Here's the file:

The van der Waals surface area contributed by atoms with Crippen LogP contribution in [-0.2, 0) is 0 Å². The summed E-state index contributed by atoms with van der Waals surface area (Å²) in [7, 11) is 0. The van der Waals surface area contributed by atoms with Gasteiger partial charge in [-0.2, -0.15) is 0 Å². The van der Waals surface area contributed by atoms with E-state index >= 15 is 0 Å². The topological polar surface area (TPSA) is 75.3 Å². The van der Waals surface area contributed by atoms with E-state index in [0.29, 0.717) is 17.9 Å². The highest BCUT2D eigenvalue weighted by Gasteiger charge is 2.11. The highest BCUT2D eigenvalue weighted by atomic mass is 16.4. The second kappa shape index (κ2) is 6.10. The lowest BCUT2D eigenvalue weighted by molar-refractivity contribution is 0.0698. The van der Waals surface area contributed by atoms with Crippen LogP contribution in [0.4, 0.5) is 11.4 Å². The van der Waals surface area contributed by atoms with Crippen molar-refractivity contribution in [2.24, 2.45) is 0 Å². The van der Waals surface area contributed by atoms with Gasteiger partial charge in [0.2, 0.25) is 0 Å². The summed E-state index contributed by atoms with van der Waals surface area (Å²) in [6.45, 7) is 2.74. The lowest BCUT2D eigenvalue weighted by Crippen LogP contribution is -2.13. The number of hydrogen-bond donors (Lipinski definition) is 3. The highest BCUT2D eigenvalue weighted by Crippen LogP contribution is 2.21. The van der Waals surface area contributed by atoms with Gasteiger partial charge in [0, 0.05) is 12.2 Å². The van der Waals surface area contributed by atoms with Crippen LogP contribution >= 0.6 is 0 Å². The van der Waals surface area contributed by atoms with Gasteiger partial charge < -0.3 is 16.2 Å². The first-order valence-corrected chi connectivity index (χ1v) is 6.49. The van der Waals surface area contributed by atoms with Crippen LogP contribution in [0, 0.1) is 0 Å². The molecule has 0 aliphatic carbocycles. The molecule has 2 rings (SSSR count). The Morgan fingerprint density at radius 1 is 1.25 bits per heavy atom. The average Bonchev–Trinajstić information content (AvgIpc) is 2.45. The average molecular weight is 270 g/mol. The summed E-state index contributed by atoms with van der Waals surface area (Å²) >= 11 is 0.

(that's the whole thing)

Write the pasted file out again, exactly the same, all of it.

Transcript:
The van der Waals surface area contributed by atoms with Crippen LogP contribution in [-0.2, 0) is 0 Å². The summed E-state index contributed by atoms with van der Waals surface area (Å²) in [7, 11) is 0. The van der Waals surface area contributed by atoms with Gasteiger partial charge in [-0.2, -0.15) is 0 Å². The van der Waals surface area contributed by atoms with E-state index >= 15 is 0 Å². The topological polar surface area (TPSA) is 75.3 Å². The van der Waals surface area contributed by atoms with E-state index in [0.29, 0.717) is 17.9 Å². The highest BCUT2D eigenvalue weighted by Gasteiger charge is 2.11. The highest BCUT2D eigenvalue weighted by atomic mass is 16.4. The second kappa shape index (κ2) is 6.10. The lowest BCUT2D eigenvalue weighted by molar-refractivity contribution is 0.0698. The van der Waals surface area contributed by atoms with Crippen LogP contribution in [0.4, 0.5) is 11.4 Å². The van der Waals surface area contributed by atoms with Crippen molar-refractivity contribution in [2.24, 2.45) is 0 Å². The van der Waals surface area contributed by atoms with Gasteiger partial charge in [0.2, 0.25) is 0 Å². The summed E-state index contributed by atoms with van der Waals surface area (Å²) in [6.45, 7) is 2.74. The lowest BCUT2D eigenvalue weighted by Crippen LogP contribution is -2.13. The number of hydrogen-bond donors (Lipinski definition) is 3. The highest BCUT2D eigenvalue weighted by Crippen LogP contribution is 2.21. The van der Waals surface area contributed by atoms with Gasteiger partial charge in [0, 0.05) is 12.2 Å². The van der Waals surface area contributed by atoms with Crippen LogP contribution >= 0.6 is 0 Å². The van der Waals surface area contributed by atoms with Gasteiger partial charge < -0.3 is 16.2 Å². The first-order valence-corrected chi connectivity index (χ1v) is 6.49. The van der Waals surface area contributed by atoms with Crippen LogP contribution in [0, 0.1) is 0 Å². The molecule has 0 aliphatic carbocycles. The molecule has 2 rings (SSSR count). The Morgan fingerprint density at radius 1 is 1.25 bits per heavy atom. The average Bonchev–Trinajstić information content (AvgIpc) is 2.45. The average molecular weight is 270 g/mol. The summed E-state index contributed by atoms with van der Waals surface area (Å²) >= 11 is 0.